Modeling with differential equations

  • #1

Homework Statement


a) What can you say about a solution of the equation y' = -y^2 just by looking at the differential equation?
b) Verify that all members of the family y = 1/(x + C) are solutions of the equation in part (a)
c) Can you think of a solution of the differential equation y' = -y^2 that is not a member of the family in part (b)?
d) Find a solution of the initial-value problem:
y' = -y^2 y(0) = 0.5


Homework Equations


Well for part b do I take the derivative of y? Other than that I don't believe there are specific equations.


The Attempt at a Solution


For part (a) I set -y^2 = 0 and got that a solution is y = 0. Not positive if that's what it's asking, however.
I'm not positive if I have to take the derivative in part (b), and I don't really know where to start for the rest.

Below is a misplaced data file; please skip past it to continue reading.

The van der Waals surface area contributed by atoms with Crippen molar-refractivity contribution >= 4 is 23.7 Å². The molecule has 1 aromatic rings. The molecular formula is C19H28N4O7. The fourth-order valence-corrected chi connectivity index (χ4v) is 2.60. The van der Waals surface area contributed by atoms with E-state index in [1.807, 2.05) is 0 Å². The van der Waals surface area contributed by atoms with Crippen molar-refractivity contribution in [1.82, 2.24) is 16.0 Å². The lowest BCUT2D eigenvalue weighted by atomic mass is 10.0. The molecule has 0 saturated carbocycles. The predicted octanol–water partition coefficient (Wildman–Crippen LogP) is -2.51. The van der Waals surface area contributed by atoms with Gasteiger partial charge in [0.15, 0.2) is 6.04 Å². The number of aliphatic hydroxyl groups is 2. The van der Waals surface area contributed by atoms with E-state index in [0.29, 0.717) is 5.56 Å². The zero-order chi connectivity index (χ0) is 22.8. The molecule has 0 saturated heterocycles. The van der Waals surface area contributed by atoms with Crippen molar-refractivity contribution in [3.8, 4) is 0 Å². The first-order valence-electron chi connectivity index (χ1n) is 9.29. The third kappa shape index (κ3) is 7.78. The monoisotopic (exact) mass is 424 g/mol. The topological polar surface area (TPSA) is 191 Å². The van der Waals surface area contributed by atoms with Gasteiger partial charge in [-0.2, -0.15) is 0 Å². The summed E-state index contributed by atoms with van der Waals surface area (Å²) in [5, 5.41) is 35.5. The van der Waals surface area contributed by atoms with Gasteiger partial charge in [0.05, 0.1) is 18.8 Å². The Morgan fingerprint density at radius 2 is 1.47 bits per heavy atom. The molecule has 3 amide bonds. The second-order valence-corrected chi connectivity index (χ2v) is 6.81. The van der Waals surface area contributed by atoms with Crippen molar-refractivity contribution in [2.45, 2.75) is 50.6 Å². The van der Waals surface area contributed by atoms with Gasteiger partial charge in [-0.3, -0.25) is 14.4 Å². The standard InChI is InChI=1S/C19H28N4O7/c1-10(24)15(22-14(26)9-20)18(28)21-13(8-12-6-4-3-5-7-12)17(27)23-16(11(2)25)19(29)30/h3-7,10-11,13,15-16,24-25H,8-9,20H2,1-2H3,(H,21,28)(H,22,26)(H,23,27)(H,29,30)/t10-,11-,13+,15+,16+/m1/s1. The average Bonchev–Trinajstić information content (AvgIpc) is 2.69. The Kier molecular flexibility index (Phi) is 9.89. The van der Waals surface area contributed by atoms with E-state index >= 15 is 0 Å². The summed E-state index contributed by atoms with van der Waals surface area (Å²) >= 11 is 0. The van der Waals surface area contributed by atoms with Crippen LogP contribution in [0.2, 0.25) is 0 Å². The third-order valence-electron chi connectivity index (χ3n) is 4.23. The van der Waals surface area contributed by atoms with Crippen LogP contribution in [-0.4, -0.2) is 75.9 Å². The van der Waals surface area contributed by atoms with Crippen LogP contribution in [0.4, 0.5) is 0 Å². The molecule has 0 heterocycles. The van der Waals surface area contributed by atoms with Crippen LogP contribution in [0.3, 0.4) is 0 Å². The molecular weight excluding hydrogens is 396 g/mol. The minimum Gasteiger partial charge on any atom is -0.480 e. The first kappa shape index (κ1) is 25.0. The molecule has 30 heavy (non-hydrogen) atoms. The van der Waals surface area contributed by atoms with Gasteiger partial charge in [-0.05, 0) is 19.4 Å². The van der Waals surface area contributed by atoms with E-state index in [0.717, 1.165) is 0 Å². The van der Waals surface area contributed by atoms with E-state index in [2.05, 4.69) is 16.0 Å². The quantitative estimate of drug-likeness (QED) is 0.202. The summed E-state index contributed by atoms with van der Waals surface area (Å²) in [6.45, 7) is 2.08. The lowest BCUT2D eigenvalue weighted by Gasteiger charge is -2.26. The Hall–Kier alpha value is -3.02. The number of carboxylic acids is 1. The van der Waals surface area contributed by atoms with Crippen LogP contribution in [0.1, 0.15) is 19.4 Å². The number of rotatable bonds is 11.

Answers and Replies

  • #2
Stephen Tashi
Science Advisor
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The Attempt at a Solution


For part (a) I set -y^2 = 0 and got that a solution is y = 0. Not positive if that's what it's asking, however.
What is not positive, you or y' ?
I'd say y' can't be posiitive so the solution are curves that are flat or slope downwards.
I'm not positive if I have to take the derivative in part (b)
The usual way to test if a specific function is a solution is to substitute it into the equation. That would involve taking the derivative when you substittue for y'
and I don't really know where to start for the rest.
c) You already thought of one solution Y = 0, although I don't think the way you derived it
made sense.

d) Use the form of the solution that they gave you, y(x) = 1/(x + C). Set x = 0 and solve for the value of C that makes y(0) = 0.5.
 

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